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Jazz Bass Wood combinations/Tone

Discussion in 'Basses [BG]' started by pedroferreira, Jul 6, 2005.


  1. pedroferreira

    pedroferreira

    Feb 10, 2003
    Portugal
    Hi.

    I have a 78’ Jazz Bass and it has a “fat” G string. I mean, when I play high in the neck it has a great bottom. I’ve never played another bass with this characteristic. All the basses I try usually had a “thin” G string.
    This is good but has a disadvantage: When I’m playing slap the pops in the G string are too strong, because of the low freqs it has. You may say it’s my technique but it isn’t just that. That string has a unusual (I think) thump, even when I play it acoustically).

    Is this what you call dead spots?

    I am saving for buying a Sadowsky Metro 5 String, and because I can’t try one I have that existential doubt: alder/rosewood vs. ash/maple.
    I’m leaning towards the alder/rosewood but I want to slap the bass without worrying about the loud pops on G string. Is this a common issue with alder/rosewood? Is this why everybody says that ash/maple is a killer combo for slap.

    I don’t use slap a lot ( I have to play for a living :D ), but I want to spend the money that it’s so hard to save, in one bass that can eventually do it all for me.

    I also like more the looks of ash/maple (in natural finish), but I ear everybody telling that you get a thin sound out of it.

    What do you think?

    PS.: This is not a sadowsky thread!!! ;) I happen to want one but I want to hear perspectives for this wood combos and I don’t care if you play sadowsky, fender, lakland, musicman, etc


    Pedro
     
  2. AGCurry

    AGCurry

    Jun 29, 2005
    Kansas City
    No. Dead spots, and their complements, can happen with any wood. Many Fenders have dead spots around the 5th-7th fret on the G string, and you'll find examples of that with alder or ash, maple or rosewood. It doesn't have nearly as much to do with the wood as it does with the construction of the neck.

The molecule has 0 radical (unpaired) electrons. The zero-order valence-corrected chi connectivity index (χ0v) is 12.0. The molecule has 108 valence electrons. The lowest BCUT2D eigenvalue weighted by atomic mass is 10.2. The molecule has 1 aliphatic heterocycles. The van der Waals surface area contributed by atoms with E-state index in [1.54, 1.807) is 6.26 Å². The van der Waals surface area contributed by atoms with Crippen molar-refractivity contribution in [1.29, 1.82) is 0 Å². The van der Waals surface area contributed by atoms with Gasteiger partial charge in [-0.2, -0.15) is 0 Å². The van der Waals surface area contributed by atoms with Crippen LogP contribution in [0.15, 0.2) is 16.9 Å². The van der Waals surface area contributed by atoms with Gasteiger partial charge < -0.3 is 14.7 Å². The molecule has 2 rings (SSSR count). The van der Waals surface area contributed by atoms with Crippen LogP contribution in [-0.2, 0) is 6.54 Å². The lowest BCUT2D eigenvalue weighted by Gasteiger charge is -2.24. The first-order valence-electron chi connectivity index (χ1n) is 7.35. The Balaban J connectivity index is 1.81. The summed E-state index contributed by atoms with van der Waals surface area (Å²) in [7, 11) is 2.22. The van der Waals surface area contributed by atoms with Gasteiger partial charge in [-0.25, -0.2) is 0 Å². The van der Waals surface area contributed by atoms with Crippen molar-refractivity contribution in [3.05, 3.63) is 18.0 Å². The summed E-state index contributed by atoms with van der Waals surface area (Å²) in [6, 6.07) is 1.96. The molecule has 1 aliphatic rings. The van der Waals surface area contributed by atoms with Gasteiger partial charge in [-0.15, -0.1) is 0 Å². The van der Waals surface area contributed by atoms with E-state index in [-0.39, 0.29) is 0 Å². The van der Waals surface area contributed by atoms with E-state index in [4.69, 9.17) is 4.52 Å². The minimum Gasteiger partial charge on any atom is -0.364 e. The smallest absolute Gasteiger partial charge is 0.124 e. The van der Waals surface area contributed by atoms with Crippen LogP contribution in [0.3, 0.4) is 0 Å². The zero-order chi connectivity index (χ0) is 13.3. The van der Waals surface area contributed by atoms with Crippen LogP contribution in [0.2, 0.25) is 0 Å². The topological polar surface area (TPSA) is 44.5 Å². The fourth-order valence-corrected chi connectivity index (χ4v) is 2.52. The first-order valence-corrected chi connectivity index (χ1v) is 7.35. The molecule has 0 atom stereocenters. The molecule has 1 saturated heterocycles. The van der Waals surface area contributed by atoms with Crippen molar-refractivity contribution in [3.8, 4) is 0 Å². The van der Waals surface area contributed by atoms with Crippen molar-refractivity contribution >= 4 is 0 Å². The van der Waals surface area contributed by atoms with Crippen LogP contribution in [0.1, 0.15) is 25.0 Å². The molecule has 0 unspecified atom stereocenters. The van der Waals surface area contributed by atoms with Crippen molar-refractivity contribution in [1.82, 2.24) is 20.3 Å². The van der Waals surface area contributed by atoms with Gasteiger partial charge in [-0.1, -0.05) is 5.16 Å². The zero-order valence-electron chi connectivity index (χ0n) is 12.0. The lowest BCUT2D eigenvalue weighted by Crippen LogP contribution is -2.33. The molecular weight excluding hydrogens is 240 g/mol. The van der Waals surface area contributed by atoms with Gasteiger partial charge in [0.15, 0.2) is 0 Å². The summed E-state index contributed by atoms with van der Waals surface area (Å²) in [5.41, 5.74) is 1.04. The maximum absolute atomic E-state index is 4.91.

Body and fretboard woods really don't have nearly as much influence on sound as 1) your fingers, 2) your style, 3) your amp and speakers, 4) your strings, and 5) your pickups.
     
  3. pedroferreira

    pedroferreira

    Feb 10, 2003
    Portugal

    Yes. I don't think the problem is in the pickups, or it's height.
    This happens acoustically too.

    Pedro
     
  4. pedroferreira

    pedroferreira

    Feb 10, 2003
    Portugal

    Allow me to disagree. I believe that good tone comes from good wood. The bass guitar is a wood instrument and you can hear in your amplifier/cab the sound produced by the instrument acoustically.
    Of course everything you said is right but I think the wood has a great importance to the overall tone.


    Pedro
     
  5. pedroferreira

    pedroferreira

    Feb 10, 2003
    Portugal
    The F# in the G string has a “thump”. So I played the same note in the D string in that octave and got the same result. It has to do with body/neck resonance. It’s the frequency not the strings.
    It’s a characteristic of this bass. I can live with that. I play with this bass for so many years that I can turnaround this using technique.

    What I would like to know is if I buy another bass with this wood combo can I expect this kind of resonance?

    Pedro



    Come on rosewood users help me here :p
     

  6. +1 in a big way on pickup placement. Also, body size has a big impact, with those heavy ash large 70's bodies really capable of dishing the funk... if that's your thing